The title for this post is flagrantly ripped off from Doug Yeo, bass trombonist for the Boston Symphony and the author of yeodoug.com, a fabulous internet resource for all classical musicians and students. Doug wrote a great article with this exact title that I remember reading 10 years ago, and it really shaped my thinking while I was in school. This is my own personal variant on the the themes in Doug’s article, and I think of it as an homage to him.
How did I end up here?
While doing a massive filing cabinet purge recently, I stumbled upon some goal sheets that I had written out for myself shortly after finishing graduate school. Though I hadn’t landed a playing job, I knew that it was only a matter of time. I’m JASON HEATH, after all. Surely “my job” is out there just waiting for me to auditon for it. The world was truly my oyster.
I was always a firm believer in the power of committing things to paper. The act of writing things down organizes your thoughts, clarifies your mind, and make it more likely that you will achieve your dreams.
I kept meticulous practice records, recording everything I worked on in my own Byzantine code:
I didn’t leave it at that, however. Setting goals–clear, tangible goals–made me much more likely to achieve them. Right?
I committed my long and short term goals to paper. Looking back on them now, I can’t help but wince:
Guess how many of these goals I achieved? None. Sure is a good feeling having a 100% failure rate for my goals…
We have no control
In hindsight, these goals were unreasonable because they hinged entirely upon outside forces. How could I become principal bass of the Chicago Symphony? This wasn’t even an option…
For many, these goal setting exercises are valuable because they keep you inspired and reaching for the stars. Even if you don’t achieve x, y, or z, you will be closer to your dreams for having undertaken the exercise.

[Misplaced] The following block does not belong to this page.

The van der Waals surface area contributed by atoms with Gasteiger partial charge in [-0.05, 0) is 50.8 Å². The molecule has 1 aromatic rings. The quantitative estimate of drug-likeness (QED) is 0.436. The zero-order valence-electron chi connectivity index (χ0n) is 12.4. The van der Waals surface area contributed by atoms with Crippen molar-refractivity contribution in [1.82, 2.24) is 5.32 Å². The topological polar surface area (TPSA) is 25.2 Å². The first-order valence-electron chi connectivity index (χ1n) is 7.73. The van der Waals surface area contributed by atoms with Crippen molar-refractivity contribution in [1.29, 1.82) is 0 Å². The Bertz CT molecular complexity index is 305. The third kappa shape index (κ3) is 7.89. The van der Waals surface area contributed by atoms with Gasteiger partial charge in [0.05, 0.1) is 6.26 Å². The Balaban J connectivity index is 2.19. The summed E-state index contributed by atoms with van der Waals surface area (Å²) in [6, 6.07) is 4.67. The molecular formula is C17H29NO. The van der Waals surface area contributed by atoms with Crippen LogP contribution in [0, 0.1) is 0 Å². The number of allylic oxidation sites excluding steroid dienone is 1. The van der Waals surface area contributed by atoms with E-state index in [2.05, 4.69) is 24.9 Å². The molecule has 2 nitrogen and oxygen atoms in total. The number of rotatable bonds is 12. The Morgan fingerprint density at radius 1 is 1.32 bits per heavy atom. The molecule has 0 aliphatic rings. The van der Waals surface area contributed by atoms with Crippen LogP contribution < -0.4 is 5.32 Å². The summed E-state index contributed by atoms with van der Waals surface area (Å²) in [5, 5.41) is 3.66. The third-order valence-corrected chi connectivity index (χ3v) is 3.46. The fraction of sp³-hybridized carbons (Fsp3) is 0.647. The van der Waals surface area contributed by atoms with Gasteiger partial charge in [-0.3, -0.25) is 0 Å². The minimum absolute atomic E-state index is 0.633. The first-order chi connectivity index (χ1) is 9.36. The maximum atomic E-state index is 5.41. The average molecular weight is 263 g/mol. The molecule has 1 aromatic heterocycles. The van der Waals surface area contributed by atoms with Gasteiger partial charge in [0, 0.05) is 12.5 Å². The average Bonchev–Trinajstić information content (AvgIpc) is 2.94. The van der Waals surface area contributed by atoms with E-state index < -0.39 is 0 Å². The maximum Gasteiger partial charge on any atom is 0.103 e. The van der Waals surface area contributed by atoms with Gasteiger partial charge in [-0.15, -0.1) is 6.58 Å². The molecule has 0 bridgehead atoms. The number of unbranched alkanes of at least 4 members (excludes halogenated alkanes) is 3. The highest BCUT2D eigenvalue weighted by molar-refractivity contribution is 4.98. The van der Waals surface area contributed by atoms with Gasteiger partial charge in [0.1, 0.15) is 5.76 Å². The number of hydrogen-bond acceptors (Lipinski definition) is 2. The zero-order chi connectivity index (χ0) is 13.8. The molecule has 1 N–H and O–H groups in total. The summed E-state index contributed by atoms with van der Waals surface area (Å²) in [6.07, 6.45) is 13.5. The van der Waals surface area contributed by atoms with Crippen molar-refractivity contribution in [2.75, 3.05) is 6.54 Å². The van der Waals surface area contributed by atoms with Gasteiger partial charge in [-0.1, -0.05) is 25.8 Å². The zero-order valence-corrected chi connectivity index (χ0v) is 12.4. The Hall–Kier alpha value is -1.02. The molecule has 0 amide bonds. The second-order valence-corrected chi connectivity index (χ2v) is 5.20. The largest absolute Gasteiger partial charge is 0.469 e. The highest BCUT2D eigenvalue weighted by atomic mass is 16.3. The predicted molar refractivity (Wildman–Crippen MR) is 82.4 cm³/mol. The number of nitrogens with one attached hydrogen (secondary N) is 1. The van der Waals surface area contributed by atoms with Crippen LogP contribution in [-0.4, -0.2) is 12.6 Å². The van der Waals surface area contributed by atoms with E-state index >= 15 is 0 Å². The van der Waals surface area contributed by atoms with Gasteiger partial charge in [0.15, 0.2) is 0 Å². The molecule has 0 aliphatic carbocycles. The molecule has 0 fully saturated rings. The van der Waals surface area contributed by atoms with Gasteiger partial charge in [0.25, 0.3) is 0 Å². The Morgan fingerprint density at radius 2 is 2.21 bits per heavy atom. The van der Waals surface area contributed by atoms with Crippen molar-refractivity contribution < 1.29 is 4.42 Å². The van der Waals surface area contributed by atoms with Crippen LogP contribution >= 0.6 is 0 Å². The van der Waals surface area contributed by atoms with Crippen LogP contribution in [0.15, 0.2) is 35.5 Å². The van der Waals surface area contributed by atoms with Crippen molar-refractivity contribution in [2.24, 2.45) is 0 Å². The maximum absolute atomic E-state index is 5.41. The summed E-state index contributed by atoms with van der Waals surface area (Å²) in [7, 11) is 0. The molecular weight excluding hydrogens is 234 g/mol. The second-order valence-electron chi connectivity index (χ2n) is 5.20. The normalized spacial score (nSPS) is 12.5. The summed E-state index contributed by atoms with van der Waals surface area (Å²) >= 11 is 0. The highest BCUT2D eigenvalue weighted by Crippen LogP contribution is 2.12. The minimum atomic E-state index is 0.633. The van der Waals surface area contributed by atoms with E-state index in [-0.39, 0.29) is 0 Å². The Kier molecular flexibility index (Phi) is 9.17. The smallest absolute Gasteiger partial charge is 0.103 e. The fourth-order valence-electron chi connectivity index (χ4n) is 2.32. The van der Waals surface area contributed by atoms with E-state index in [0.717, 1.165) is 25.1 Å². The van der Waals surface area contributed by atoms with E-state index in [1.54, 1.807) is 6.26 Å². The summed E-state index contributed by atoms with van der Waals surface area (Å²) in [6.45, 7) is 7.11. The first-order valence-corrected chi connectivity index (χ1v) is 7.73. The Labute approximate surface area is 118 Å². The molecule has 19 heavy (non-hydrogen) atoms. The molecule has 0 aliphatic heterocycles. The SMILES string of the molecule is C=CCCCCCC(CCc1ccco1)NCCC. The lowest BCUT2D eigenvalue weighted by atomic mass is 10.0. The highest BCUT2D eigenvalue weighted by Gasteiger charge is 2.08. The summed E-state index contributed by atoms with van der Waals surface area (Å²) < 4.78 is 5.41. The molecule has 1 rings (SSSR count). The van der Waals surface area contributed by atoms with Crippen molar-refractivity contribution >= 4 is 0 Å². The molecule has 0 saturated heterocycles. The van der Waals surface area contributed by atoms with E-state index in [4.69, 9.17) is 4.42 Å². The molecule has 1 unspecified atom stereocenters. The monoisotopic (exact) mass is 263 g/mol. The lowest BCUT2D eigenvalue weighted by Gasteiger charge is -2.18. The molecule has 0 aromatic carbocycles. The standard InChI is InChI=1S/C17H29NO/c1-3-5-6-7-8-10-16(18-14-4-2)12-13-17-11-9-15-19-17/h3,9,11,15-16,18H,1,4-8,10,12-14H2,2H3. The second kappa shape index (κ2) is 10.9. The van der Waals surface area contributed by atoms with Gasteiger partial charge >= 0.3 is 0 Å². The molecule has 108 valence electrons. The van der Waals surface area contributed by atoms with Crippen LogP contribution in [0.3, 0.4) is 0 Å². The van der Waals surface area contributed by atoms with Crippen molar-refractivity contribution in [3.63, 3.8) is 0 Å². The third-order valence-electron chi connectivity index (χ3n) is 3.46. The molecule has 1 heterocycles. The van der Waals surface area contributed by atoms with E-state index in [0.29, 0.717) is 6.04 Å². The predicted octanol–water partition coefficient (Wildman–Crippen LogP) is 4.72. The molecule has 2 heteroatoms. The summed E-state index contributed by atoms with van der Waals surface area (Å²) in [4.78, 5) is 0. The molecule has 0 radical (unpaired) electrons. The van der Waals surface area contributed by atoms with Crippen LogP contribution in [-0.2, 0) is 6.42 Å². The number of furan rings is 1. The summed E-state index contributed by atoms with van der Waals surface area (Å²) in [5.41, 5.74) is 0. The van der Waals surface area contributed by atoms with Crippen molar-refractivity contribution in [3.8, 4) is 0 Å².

For me, however, the complete failure to even make any demonstrable progress toward these goals highlights everything I hate about this “career path” I’ve been. No matter how hard I tried, how many hours I practiced, how much expensive gear I bought, how many lessons I took, how many people I played for, how many auditons I took, how much I meditated, exercised, or did yoga, how much I taped myself, how many goals I wrote out, or how much blood, sweat, and tears I let loose, the result was always the same:
I poured my heart and soul into the audition process, spending countless thousands of dollars and endless hours in pursuit of a lowly double bass position in some orchestra–somewhere, anywhere.
What a waste…..
My actual successes
I’m being intentionally melodramatic here to prove a point. Most people reading this realize that the prize is in the process, and that all those hours of preparation and all that dedication have in fact paid off for me in spades if I take a less narrow view of things.
Did I get an orchestra job? Nope. But who cares? I’m probably just as happy as if I did, and I make more money than if I’d won many of the jobs I auditoned for. Also, ironically, I’m probably better known because of this freakin’ blog than if I had won an orchestra job. How you like them apples?
What’s really important in life? Family, friends, and the like? Of course. For me, it’s also about simply making some kind of difference with my work. Would an orchestra job have done that? Sure. But my blogging, teaching, podcasting, and performance activities do that as well.
Why am I really a musician? Do I feel fulfilled doing what I’m doing? Was music school a waste of my life? Are these soul-searching questions a waste of time?
Maybe it is a waste of time to think about this stuff–it is what it is, and that’s that. But digging up starry-eyed goal sheets from the past can’t help but make me think about this stuff!